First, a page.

Episode 166 — John Maxwell — Leadership is a Verb, Not a Noun

Meet John Maxwell, an embodiment of leadership. John has dedicated himself to the subject, penning over 50 books that have surpassed 26 million copies sold worldwide and earned the #1 spot on the New York Times best-seller list. His expertise has earned him the esteemed recognition as the top leader in business by the American Management Association, as well as the distinction of being the most influential leadership expert according to Inc. Magazine.

John actively imparts his knowledge through his companies and The John Maxwell Leadership Foundation, empowering individuals to unleash their hidden potential. With an extensive reach that has impacted millions of people across diverse sectors globally, John’s guidance is cherished and sought after.

On this episode of The Game Changing Attorney Podcast, John and Michael delve into a myriad of topics, addressing pressing questions such as:

  • Why everything rises and falls on leadership
  • What sets the top two percent of leaders apart from the rest
  • How to achieve your full potential
Episode 166 — John  Maxwell — Leadership is a Verb, Not a Noun
Show Notes:

Leading is adding value. “People think leadership is a noun, but it’s a verb. Too many see leadership as a title or a position, and it’s neither of those. Leadership is influence, and the best way to gain influence with people is to intentionally add value to them. I don’t think everybody has the same leadership capacity, but I think anybody can learn how to influence people and how to add value to them.”

The best leaders motivate; the worst manipulate. “Everything rises and falls on leadership. The biggest difference between good leaders and bad ones is their motivation. There’s a thin line between motivation and manipulation. Motivation is always right and manipulation is never right. Motivation is moving people for mutual advantage, while manipulation is moving people for personal advantage. The moment that leadership starts to be for me instead of for you is when I start manipulating you — and that’s always wrong. So I think the big difference between a good and bad leader is why they want to lead. If it’s for the reward and perks of leadership, there are going to be problems. If it’s for the responsibility of really helping you make a difference, then you’re going to probably be a good leader.”

The three habits of the top leaders. “When you start talking about the top caliber of leaders, three things happened to get them there. The first is very obvious but not talked about very much, and that’s just good talent. The second is a real sense of humility, which makes us teachable. Life is all about learning new things and growing. That brings me to the third part, which is that you have to intentionally grow and develop yourself. Growth is not automatic. You don’t automatically get better; you have to be intentional and develop a growth plan.”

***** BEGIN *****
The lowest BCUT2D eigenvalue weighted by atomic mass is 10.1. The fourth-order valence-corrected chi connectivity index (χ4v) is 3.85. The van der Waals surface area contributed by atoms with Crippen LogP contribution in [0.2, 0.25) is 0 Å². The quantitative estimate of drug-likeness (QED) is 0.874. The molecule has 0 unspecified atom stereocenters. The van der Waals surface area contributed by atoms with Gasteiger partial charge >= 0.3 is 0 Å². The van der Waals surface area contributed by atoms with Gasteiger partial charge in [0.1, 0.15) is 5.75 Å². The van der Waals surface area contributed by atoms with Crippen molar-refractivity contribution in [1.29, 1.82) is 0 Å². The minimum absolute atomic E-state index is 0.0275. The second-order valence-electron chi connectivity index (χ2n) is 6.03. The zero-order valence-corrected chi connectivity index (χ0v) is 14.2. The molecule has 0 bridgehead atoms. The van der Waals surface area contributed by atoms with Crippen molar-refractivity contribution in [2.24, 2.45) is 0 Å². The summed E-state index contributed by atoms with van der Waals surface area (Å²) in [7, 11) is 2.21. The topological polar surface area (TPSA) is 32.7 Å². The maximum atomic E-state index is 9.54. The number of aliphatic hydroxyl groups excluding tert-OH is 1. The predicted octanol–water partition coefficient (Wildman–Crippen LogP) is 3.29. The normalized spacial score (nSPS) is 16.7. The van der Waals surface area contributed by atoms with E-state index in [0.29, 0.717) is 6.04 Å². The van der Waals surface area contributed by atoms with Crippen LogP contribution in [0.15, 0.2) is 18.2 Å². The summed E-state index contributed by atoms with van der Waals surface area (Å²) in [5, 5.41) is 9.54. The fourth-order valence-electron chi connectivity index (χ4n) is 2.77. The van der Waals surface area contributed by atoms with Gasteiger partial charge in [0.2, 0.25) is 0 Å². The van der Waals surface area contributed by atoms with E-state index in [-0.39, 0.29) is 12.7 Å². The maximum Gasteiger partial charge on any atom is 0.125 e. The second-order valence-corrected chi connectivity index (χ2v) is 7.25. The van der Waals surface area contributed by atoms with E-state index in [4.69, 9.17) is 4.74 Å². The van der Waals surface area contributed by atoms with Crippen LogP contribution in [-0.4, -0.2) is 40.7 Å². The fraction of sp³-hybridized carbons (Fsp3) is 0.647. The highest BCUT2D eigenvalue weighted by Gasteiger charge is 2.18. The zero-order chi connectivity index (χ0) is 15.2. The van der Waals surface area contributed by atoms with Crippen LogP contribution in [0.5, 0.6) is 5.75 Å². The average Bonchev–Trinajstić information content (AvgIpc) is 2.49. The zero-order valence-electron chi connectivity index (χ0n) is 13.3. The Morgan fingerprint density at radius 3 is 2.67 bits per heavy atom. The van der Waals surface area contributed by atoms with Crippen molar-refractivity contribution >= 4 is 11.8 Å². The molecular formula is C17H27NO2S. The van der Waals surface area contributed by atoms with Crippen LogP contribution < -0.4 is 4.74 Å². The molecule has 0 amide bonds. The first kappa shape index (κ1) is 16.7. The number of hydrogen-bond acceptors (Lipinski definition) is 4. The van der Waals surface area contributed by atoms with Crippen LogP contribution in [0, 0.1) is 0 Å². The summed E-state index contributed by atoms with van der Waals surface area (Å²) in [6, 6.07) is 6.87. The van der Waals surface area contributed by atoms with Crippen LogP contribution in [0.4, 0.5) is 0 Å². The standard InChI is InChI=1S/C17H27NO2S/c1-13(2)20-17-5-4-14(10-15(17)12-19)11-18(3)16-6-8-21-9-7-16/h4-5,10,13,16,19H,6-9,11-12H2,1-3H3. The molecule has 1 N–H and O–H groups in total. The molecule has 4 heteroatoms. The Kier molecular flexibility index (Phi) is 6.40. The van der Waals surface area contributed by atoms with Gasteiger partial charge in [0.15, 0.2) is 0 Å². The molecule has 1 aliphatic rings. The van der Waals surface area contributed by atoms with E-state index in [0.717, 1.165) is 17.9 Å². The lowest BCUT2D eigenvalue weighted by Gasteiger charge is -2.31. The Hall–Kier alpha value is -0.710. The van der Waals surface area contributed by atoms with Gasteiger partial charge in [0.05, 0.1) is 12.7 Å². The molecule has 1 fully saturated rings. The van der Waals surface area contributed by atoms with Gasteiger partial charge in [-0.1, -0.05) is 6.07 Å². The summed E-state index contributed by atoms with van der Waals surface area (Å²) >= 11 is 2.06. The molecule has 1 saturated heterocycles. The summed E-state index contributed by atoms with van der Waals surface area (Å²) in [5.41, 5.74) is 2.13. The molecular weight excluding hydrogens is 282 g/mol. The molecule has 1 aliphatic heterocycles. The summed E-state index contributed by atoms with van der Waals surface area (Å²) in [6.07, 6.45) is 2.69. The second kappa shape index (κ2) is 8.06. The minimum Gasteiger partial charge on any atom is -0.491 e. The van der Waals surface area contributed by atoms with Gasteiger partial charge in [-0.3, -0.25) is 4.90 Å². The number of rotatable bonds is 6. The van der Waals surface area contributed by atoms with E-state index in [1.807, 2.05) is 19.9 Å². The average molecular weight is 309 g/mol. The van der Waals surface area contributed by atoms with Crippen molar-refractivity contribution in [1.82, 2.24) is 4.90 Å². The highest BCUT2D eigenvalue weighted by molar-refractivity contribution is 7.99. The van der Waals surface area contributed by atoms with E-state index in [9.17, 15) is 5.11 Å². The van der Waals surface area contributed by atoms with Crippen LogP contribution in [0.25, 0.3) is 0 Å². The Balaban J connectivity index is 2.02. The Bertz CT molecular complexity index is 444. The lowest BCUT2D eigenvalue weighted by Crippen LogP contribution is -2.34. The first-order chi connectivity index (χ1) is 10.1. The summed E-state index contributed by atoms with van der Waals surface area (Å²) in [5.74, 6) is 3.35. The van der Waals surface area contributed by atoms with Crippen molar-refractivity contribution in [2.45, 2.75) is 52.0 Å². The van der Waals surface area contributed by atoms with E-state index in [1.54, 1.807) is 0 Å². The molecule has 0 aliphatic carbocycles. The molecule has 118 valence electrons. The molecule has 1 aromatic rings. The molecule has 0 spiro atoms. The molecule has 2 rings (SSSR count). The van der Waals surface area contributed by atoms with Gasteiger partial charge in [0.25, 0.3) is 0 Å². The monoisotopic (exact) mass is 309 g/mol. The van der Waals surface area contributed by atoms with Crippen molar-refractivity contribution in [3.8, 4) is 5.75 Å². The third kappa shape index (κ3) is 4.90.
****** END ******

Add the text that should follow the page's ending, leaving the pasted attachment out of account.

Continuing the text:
Lead by asking, not assuming. “One of the most common questions I get from companies is how to engage with Millennial employees, and I tell them that the only way that they’ll ever get the best out of Millennials is to value them right where they are. In other words, don’t try to change them. Their work ethic is different and their priorities are different, but they have a lot to offer. So if you have Millennial employees, just ask them what their values are. Ask for their number one value, and then try to lead them based on that value. One of the things I love about them is that they want purpose in life and they don’t just work to work. If you ask enough questions as a leader, the people on your team will give you the answers you need to know. The problem with leaders is that so many of us lead by assumption. We assume that they’re this way, and we assume that they know this. Assumption is the mother of all leadership mess-ups. Managers lead everybody the same, but leaders lead everybody differently. You don’t get the best out of people by leading everybody the same. Lead according to what they want, not what you want.”

What does being a game changer mean to you? “Being a game changer means three things. First of all, it means getting in the game. You can’t change it from the sidelines. Second, it means being a great teammate. Games aren’t won alone. As the challenge escalates, the need for teamwork elevates, and your team will love having you out there because you’re making them better. The third thing is understanding that the game is bigger than you. It doesn’t center around you. When you came into this world, the game was already on, and when you leave the world, the game won’t stop. I don’t think that there’s a finish line unless you’re putting one on yourself.”

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